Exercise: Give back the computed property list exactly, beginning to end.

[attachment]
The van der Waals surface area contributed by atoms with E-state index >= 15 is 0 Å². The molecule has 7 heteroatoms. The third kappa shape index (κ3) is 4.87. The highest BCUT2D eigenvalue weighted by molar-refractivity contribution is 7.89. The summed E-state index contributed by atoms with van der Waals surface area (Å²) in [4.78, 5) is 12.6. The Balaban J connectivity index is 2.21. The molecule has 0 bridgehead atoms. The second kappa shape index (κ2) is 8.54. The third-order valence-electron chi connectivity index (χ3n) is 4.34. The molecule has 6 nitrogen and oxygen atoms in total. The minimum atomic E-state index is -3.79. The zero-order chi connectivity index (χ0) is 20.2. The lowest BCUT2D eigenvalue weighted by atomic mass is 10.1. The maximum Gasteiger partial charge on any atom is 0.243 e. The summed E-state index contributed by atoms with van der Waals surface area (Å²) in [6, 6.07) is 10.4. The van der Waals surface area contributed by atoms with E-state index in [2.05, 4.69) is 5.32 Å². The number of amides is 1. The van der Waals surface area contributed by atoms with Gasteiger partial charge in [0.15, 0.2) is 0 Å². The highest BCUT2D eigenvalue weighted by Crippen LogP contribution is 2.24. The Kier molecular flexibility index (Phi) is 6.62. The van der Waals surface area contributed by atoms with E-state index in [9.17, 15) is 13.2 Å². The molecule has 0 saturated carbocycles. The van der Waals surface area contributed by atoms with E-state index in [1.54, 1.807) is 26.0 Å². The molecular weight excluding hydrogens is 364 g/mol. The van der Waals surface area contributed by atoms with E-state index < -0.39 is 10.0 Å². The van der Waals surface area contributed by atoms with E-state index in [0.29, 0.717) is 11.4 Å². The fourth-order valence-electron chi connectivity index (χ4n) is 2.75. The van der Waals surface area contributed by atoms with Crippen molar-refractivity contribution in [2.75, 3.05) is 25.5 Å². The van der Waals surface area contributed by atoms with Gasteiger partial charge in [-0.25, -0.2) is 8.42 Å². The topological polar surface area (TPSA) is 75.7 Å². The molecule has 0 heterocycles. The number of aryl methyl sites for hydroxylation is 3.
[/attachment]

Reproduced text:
The van der Waals surface area contributed by atoms with E-state index >= 15 is 0 Å². The molecule has 7 heteroatoms. The third kappa shape index (κ3) is 4.87. The highest BCUT2D eigenvalue weighted by molar-refractivity contribution is 7.89. The summed E-state index contributed by atoms with van der Waals surface area (Å²) in [4.78, 5) is 12.6. The Balaban J connectivity index is 2.21. The molecule has 0 bridgehead atoms. The second kappa shape index (κ2) is 8.54. The third-order valence-electron chi connectivity index (χ3n) is 4.34. The molecule has 6 nitrogen and oxygen atoms in total. The minimum atomic E-state index is -3.79. The zero-order chi connectivity index (χ0) is 20.2. The lowest BCUT2D eigenvalue weighted by atomic mass is 10.1. The maximum Gasteiger partial charge on any atom is 0.243 e. The summed E-state index contributed by atoms with van der Waals surface area (Å²) in [6, 6.07) is 10.4. The van der Waals surface area contributed by atoms with E-state index in [2.05, 4.69) is 5.32 Å². The number of amides is 1. The van der Waals surface area contributed by atoms with Gasteiger partial charge in [0.15, 0.2) is 0 Å². The highest BCUT2D eigenvalue weighted by Crippen LogP contribution is 2.24. The Kier molecular flexibility index (Phi) is 6.62. The van der Waals surface area contributed by atoms with E-state index in [9.17, 15) is 13.2 Å². The molecule has 0 saturated carbocycles. The van der Waals surface area contributed by atoms with E-state index in [1.54, 1.807) is 26.0 Å². The molecular weight excluding hydrogens is 364 g/mol. The van der Waals surface area contributed by atoms with E-state index < -0.39 is 10.0 Å². The van der Waals surface area contributed by atoms with E-state index in [0.29, 0.717) is 11.4 Å². The fourth-order valence-electron chi connectivity index (χ4n) is 2.75. The van der Waals surface area contributed by atoms with Crippen molar-refractivity contribution in [2.75, 3.05) is 25.5 Å². The van der Waals surface area contributed by atoms with Gasteiger partial charge in [-0.25, -0.2) is 8.42 Å². The topological polar surface area (TPSA) is 75.7 Å². The molecule has 0 heterocycles. The number of aryl methyl sites for hydroxylation is 3.